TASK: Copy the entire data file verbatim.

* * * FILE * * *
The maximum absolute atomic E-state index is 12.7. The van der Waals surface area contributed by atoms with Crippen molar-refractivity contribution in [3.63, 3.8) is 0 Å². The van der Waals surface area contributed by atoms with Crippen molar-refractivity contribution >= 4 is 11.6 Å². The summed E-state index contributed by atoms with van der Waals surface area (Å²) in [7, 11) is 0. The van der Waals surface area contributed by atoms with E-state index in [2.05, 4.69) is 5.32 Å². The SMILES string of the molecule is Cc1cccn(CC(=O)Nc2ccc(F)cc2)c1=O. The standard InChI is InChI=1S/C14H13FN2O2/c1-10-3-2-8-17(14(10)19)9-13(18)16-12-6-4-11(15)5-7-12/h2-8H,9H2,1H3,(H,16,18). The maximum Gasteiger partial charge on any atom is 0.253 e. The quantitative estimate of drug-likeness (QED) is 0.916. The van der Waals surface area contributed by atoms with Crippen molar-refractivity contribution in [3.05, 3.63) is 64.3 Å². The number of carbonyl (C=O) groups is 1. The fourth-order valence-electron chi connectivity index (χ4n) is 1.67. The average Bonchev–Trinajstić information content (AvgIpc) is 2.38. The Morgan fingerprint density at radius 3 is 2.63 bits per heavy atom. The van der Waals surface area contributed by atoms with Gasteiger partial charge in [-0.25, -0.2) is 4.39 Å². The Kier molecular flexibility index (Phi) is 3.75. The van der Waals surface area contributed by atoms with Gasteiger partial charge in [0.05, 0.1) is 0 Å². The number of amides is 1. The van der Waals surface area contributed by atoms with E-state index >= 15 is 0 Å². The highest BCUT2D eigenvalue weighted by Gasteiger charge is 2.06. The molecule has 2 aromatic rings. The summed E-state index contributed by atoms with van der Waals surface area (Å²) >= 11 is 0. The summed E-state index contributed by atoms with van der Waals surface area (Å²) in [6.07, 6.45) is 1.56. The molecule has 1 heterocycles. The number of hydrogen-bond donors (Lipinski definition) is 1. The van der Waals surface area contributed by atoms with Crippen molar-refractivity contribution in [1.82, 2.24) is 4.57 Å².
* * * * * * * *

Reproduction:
The maximum absolute atomic E-state index is 12.7. The van der Waals surface area contributed by atoms with Crippen molar-refractivity contribution in [3.63, 3.8) is 0 Å². The van der Waals surface area contributed by atoms with Crippen molar-refractivity contribution >= 4 is 11.6 Å². The summed E-state index contributed by atoms with van der Waals surface area (Å²) in [7, 11) is 0. The van der Waals surface area contributed by atoms with E-state index in [2.05, 4.69) is 5.32 Å². The SMILES string of the molecule is Cc1cccn(CC(=O)Nc2ccc(F)cc2)c1=O. The standard InChI is InChI=1S/C14H13FN2O2/c1-10-3-2-8-17(14(10)19)9-13(18)16-12-6-4-11(15)5-7-12/h2-8H,9H2,1H3,(H,16,18). The maximum Gasteiger partial charge on any atom is 0.253 e. The quantitative estimate of drug-likeness (QED) is 0.916. The van der Waals surface area contributed by atoms with Crippen molar-refractivity contribution in [3.05, 3.63) is 64.3 Å². The number of carbonyl (C=O) groups is 1. The fourth-order valence-electron chi connectivity index (χ4n) is 1.67. The average Bonchev–Trinajstić information content (AvgIpc) is 2.38. The Morgan fingerprint density at radius 3 is 2.63 bits per heavy atom. The van der Waals surface area contributed by atoms with Gasteiger partial charge in [-0.25, -0.2) is 4.39 Å². The Kier molecular flexibility index (Phi) is 3.75. The van der Waals surface area contributed by atoms with Gasteiger partial charge in [0.05, 0.1) is 0 Å². The number of amides is 1. The van der Waals surface area contributed by atoms with E-state index >= 15 is 0 Å². The highest BCUT2D eigenvalue weighted by Gasteiger charge is 2.06. The molecule has 2 aromatic rings. The summed E-state index contributed by atoms with van der Waals surface area (Å²) >= 11 is 0. The summed E-state index contributed by atoms with van der Waals surface area (Å²) in [6.07, 6.45) is 1.56. The molecule has 1 heterocycles. The number of hydrogen-bond donors (Lipinski definition) is 1. The van der Waals surface area contributed by atoms with Crippen molar-refractivity contribution in [1.82, 2.24) is 4.57 Å².